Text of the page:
This is not me being jingoistic. I do not subscribe to the ‘America, Love It or Leave It’ philosophy.

This is not me agreeing, except in the most broad terms, with certain news sources and media personalities. In many ways, they are a big part of the problems facing this nation.

This is not me trying to jump onto a controversy, manufactured or otherwise, in order to increase listenership, readership, or any other kind of publicity.

This is about the destruction of an American icon in the name of greater profits and publicity. Something that, left or right, natural born or migrant, American or other nationality, can all agree is the complete antithesis of Superman.

If you are just waking up from a coma, Action Comics #900 has hit the stands. It is a milestone in comics not just in it’s numerological sense, but also in a more philosophically vital sense. This is the issue where Superman renounces his US citizenship.

Of course, as the current creative team would like to kick John Byrne’s ‘natural born citizen because of the birthing chamber’ bit of canon to the curb, Superman is an alien. Yet, he has always been a symbol for America. Acceptance for others. Respect for those who may be different than you. Those with great power using it towards the good of society. Truth, Justice, and the American Way. Only, it’s that last bit that DC Comics feels needs to go in order to boost sales globally.

What is the American Way? For better or for worse, it is up to each person, American or otherwise, to decide for themselves what those two words mean. For myself, and hopefully many more rational and moderate people, it means the one of the most famous, and seemingly most ignored by some, sentence from the American Declaration of Independence: We hold these truths to be self-evident, that all men are created equal, that they are endowed by their Creator with certain unalienable Rights, that among these are Life, Liberty, and the Pursuit of Happiness. It is the belief that we are stronger as a society when we respect each other and compromise for the common good. It is a belief that those with gifts have a responsibility to use those gifts to better themselves as well as society; that the strong should help the weak, should the ask for aid, to become stronger in their own right.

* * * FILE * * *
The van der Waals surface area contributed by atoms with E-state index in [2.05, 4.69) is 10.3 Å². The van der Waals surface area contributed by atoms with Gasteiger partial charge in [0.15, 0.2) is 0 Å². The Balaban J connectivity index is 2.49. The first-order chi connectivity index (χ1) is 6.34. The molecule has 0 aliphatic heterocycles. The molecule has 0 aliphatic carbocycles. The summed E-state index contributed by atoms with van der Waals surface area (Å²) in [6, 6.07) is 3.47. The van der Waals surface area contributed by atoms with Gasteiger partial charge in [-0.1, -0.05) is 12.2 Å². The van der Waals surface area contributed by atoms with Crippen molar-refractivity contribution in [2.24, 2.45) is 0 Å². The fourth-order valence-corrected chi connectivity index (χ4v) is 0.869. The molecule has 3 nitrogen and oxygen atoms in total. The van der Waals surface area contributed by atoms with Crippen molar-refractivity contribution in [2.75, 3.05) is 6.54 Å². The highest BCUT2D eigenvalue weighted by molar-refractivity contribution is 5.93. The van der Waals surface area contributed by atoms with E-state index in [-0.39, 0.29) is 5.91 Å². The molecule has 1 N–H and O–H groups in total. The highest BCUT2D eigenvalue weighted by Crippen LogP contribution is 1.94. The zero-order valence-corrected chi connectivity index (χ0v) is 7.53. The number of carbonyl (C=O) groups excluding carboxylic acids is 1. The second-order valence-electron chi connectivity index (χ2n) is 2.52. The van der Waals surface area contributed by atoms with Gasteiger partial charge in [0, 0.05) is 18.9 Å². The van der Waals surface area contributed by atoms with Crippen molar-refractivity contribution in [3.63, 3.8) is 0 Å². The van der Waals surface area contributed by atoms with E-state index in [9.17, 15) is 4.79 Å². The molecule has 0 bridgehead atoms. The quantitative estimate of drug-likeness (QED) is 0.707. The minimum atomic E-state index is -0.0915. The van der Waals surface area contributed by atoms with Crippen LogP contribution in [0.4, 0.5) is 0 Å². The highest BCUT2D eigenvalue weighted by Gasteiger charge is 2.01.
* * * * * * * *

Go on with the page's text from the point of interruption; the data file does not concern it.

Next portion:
What is wrong with these ideals? Why is it so unmarketable to believe and stand for those ideas? It is not the core that Superman evolved into in the Golden and Silver Age that is unmarketable, but what many see as ‘The American Way’ today. For over 200 years, America was seen as the guiding light and promise of freedom and tolerance. If today, that is no longer the case, I submit that the fault lies not in the promise, but that we American have slowly failed to uphold that promise.

I love my country; I’m proud of my country. Yet I see the flaws in it and the widening divide as mutual respect is lessening in our national debate. Xenophobia is on an upswing cycle, as it is from time to time. But these things can and will be overcome. It won’t be an easy struggle to bring civility back and once again become the guiding light and promise we once were, but it is worth the effort. And the last thing we need is for a symbol as great as Superman to walk away from that struggle. Of course, DC will have us believe that Superman is just expanding his own directive to try and do more good; that he is (understandably) tired of being a political tool. This is so much nonsense on so many levels.

First of all, over the 70+ years of publication, Superman is an indelible icon of America, every bit as important as the Statue of Liberty or the Liberty Bell. Even though he is a fictional character, divorcing Superman from America is the same as divorcing those historic symbols from America.

Second, even Superman saying saying that he is no longer an American in order to be used as a political tool, doesn’t mean that he won’t be still used as a political tool. As we are already seeing, Superman walking away is being used by certain pundits to further their own goals. And these goals are far from the ideals that Superman represents. All this is doing is stripping Superman’s ability to argue against these people.

Third, as some people have already pointed out, this whole stunt is predicated on the idea that with Superman no longer being an American, kids in Europe, Japan, and other places will all of a sudden say ‘Hey, Superman was a douche when he was an American, but now he’s awesome!’

Fourth, and most disturbing to me, is that it turns Superman, epitome of idealism, into a hypocrite. Is Clark Kent going to renounce his citizenship as well? Will Clark stop writing articles that can be construed as politically biased in any way (i.e. ‘a tool of the liberal media’)? Will Clark pay his taxes to support a US Government that he dosen’t agree with?

In so many ways, Superman is a representation of all that is good and right about the potential of America. Both are at their best wen they act as the elder statesman or brother figure; not controlling, manipulating, or domineering others into their philosophy, but leading by example and holding true to their principals. Superman walking away doesn’t solve any of the problems that are causing this crisis; it only makes them worse. America needs the symbol of Superman more than ever to show us how great we can be if we try. Instead he will be used to strengthen the ideals that are an anathema to him.

This is literally the straw that broke the camel’s back here. Although I’m sure I will get lumped in with people and organizations that I do not agree with ideologically, I am going to be boycotting all DC and Warner Brothers productions until this situation is resolved. I’ll also be boycotting all products advertised through Warner Brothers media. No Green Lantern film. No Harry Potter. No Cartoon Network. No CNN (I’ll be using MSNBC to balance out Fox). No reviews of any of the films or shows. If you agree with the points I’ve made and feel the same, I encourage you to join in the boycott and make your voice heard. If you don’t agree, that’s fine, I respect your opinion. After all, isn’t that really the American Way?

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Categories: Announcements, comics